July 24, 2012 Nearly 1 in 5 South Africans is infected with HIV. But many of them don't know it. The lack of information hinders treatment and also enables the spread of HIV. To close the gap, some groups are taking HIV testing door to door.
July 23, 2012 The first reports of AIDS were from Los Angeles, New York and San Francisco among gay and bisexual men. Even now, you can see the lingering geographic contours of how the epidemic unfolded with AIDSVu, an interactive map developed by Emory University's school of public health.
July 23, 2012 The leading international AIDS conference returns to the U.S. after a 22-year hiatus. A lot has happened in the years since the conference was last here. Treatments have turned a disease with a near-certain death sentence into a disease that people can live with for decades. And there is evidence that the epidemic could be greatly slowed or even stopped.
July 23, 2012 A new approach in San Francisco provides HIV testing and treatment for patients with the virus who didn't know they were at risk. "Test and treat" requires long-term vigilance by doctors and patients, but early evidence suggests that it is reducing HIV in the city.
July 22, 2012 The International AIDS Conference is being held this week in Washington, D.C. HIV infection in the host city is the highest in the nation. Though treatments have come a long way in the past 30 years, those high infection rates — especially among the black community — show there is still much work to be done.
July 22, 2012 The country has the largest HIV epidemic in the world, and it's also had one of the most conflicted responses to the virus. For years, the government questioned the link between HIV and AIDS and offered little by way of treatment. Now, South Africa is trying to make up for lost time.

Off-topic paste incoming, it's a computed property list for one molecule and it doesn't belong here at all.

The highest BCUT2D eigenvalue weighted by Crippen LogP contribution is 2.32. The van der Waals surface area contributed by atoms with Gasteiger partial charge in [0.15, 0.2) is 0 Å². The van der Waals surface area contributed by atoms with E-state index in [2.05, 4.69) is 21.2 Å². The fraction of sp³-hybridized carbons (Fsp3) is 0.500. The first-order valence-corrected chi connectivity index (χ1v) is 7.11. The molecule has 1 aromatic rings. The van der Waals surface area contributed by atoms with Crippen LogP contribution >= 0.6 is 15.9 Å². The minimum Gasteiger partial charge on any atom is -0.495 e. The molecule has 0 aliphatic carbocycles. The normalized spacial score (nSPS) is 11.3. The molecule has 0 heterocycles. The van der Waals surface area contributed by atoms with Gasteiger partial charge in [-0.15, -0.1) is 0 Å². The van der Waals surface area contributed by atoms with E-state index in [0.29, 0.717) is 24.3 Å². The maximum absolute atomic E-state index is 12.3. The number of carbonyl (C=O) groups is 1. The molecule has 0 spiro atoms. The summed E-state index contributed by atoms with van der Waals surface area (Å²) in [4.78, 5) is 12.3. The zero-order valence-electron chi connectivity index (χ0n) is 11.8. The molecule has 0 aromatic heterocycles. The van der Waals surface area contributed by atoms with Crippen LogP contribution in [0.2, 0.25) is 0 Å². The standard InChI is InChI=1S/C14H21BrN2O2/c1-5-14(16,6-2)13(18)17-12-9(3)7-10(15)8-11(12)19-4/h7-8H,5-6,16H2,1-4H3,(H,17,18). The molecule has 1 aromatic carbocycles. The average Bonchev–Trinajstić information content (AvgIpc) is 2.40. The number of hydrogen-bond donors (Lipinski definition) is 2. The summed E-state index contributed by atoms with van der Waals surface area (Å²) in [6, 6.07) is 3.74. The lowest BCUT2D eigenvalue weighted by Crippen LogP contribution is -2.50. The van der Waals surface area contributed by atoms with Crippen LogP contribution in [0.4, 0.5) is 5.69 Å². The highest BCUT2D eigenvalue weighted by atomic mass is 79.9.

July 21, 2012 WAMUWashington, D.C., has the highest rate of HIV infection in the nation. A key initiative in the battle to contain the epidemic is encouraging people to get tested. From the grocery store to the nightclub, community health workers are pushing the conversation with on-the-spot test results.
July 21, 2012 In the 1980s, HIV/AIDS swept across the globe. It soon reached pandemic proportions. In the three decades since, advances in drug therapies have transformed the disease from a death sentence to a chronic illness. In recent years, public health officials have embraced the idea of "test and treat" – that everyone who has HIV should know it and get into treatment right away. With new drug regimens that can reduce the amount of HIV in the blood to undetectable levels, researchers now believe they can halt the spread of HIV and end the pandemic.
July 20, 2012 When other countries were struggling to deal with the HIV epidemic, Brazil openly acknowledged the problem and launched aggressive campaigns to raise awareness and treat the disease. But activists now say say there are no longer organized HIV prevention efforts.
July 19, 2012 Each year hundreds of thousands South Africans become infected with HIV, so it might seem that a drug to slow transmission would be welcome. But there's concern about unintended consequences if Truvada is used widely for prevention.
July 19, 2012 Clinicians on the front lines say HIV treatment could help end the AIDS pandemic by curbing infections. Studies have found that HIV drugs make a person less likely to transmit the virus to others because they decrease the level of virus in the body.
July 19, 2012 HIV is like a jack-in-the-box. When the viruses bump into particular cells in the immune system, the viruses' shells pop open and their genes enter the cells. Experimental therapies for HIV could stop the virus from getting in.